Tobacco addiction is a multi-factorial process, regulated by a number of pharmacological and physiological effects of tobacco smoke exposure. In addition to the well-known effects of tobacco derived nicotine on brain dopaminergic systems, other secondary reinforcers such as body mass regulation are also involved with the compulsive tobacco use. Cigarette smoking is known to reduce appetite and increase the rate of cellular metabolism, leading to body mass stabilization or reduction. Current smoking cessation treatments fail in up to 70% of cases, for a variety of individualized reasons. One of the main reasons for recidivism, especially in females, is the potential for weight gain. The problem of weight gain during smoking cessation is well documented, and studies consistently recommend incorporation of body weight management strategies to patient management plans. The proposed studies will use a novel microneedle-enhanced transdermal codrug delivery approach to test a new pharmacological approach that we hypothesize will enhance smoking cessation efforts. Bupropion is considered a first-line treatment for smoking cessation, but the efficacy of this drug is relatively low. Hydroxybupropion (BUPOH) is an active metabolite of bupropion that may have significant drug delivery and therapeutic effect advantages over bupropion, including better chemical stability, reduced metabolic drug interaction potential, and an equal or higher potency at relevant drug targets. BUPOH itself does not have the essential physicochemical properties that would allow a therapeutic dose of the drug to cross the human skin barrier. Microneedle-enhanced transdermal delivery is an efficient and painless method for increasing the skin permeation of many drugs. The proposed studies will test whether chemical modification optimization of the BUPOH codrug will enhance its microneedle-assisted skin permeation making it suitable for transdermal delivery. Hydroxybupropion will be chemically combined with phentermine (PHEN), a widely used appetite suppressant. PHEN should have a more tolerable side-effect profile if delivered at a constant rate through transdermal delivery. We hypothesize that a transdermal codrug (mutual prodrug or hybrid drug) of PHEN linked to the smoking cessation drug, BUPOH, will make an effective microneedle-enhanced transdermal pharmacotherapy for smoking cessation and weight loss.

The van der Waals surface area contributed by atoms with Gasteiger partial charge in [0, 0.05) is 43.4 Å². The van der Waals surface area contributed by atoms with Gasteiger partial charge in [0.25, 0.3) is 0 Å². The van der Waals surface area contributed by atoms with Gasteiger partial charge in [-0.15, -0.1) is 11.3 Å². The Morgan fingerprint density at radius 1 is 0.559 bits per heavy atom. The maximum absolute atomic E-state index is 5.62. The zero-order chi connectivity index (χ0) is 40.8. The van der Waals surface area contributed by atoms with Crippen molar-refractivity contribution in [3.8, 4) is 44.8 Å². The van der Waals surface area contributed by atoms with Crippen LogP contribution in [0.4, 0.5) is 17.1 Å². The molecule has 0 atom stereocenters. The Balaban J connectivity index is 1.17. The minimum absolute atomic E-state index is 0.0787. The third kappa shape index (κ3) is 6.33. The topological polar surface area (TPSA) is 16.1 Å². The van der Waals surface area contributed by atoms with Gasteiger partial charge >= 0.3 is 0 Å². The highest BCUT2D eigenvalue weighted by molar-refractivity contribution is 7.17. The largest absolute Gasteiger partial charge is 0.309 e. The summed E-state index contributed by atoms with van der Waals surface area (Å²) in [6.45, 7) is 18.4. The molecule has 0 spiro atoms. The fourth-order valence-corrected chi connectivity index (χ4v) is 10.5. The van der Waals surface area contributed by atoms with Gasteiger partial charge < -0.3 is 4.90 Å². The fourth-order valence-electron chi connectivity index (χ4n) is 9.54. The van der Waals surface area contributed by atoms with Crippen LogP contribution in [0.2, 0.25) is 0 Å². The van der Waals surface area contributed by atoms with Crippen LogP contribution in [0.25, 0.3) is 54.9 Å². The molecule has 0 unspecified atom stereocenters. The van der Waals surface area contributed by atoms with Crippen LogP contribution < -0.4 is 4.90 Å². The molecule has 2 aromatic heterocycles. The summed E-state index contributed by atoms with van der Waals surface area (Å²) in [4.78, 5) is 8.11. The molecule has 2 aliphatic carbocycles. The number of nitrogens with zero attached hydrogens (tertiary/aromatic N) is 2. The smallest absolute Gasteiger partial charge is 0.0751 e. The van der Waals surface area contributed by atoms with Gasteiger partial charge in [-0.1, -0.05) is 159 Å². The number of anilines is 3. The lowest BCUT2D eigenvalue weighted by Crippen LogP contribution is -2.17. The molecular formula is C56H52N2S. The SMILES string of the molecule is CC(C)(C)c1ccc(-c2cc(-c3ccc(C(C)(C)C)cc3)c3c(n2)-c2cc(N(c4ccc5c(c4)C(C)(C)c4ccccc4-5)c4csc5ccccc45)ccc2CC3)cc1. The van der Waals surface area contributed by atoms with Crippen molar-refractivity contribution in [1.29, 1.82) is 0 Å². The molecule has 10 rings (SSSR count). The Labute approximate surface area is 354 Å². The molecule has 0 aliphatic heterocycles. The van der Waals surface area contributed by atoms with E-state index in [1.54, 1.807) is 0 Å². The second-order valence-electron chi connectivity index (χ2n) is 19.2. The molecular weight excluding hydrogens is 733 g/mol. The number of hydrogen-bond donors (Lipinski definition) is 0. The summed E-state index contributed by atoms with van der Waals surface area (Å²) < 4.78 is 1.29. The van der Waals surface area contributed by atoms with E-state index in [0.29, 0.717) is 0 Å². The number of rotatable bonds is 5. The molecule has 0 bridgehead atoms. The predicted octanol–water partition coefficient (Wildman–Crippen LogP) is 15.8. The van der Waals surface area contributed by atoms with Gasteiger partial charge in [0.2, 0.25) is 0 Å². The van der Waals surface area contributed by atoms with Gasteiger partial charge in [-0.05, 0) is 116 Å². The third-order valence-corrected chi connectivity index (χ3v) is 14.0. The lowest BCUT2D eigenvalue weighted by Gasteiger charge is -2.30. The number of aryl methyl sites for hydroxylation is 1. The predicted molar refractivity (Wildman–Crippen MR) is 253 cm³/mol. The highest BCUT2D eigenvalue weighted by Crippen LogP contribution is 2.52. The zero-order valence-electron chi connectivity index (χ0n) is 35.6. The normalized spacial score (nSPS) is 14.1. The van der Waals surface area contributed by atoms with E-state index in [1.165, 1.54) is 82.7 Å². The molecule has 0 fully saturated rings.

The specific aims of this project are to: 1 - synthesize a series of PHEN and BUPOH codrugs designed to elucidate quantitative structure-permeability relationships (QSPR) for microneedle-enhanced transdermal flux and subsequent bioconversion rates. 2 - to measure the drugs'penetration and concurrent bioconversion in skin in vitro with microneedle use, and 3 - to characterize the pharmacokinetics of the drugs in guinea pigs in vivo with microneedle use. Correlation of our in vitro data with the in vivo model will aid in the creation of a reliable QSPR database for transdermal codrugs with microneedle use, as well as help to identify the most promising codrug/microneedle system for eventual human use.
The leading cause of preventable deaths in the United States is cigarette smoking, with over 440,000 premature deaths occurring each year. Cigarette smoking is known to reduce appetite and increase the rate of cellular metabolism, leading to body mass stabilization or reduction. One of the main reasons for recidivism in persons trying to quit smoking is the potential for weight gain, especially in women. Regardless of the varied findings of the many studies on smoking cessation and weight gain, the primary recommendation has been to incorporate weight loss treatment with smoking cessation. A transdermal codrug (mutual prodrug or hybrid drug) of the popular weight-loss drug phentermine linked to a smoking cessation drug, hydroxybupropion, could be the ideal pharmacotherapy for the comorbidity.
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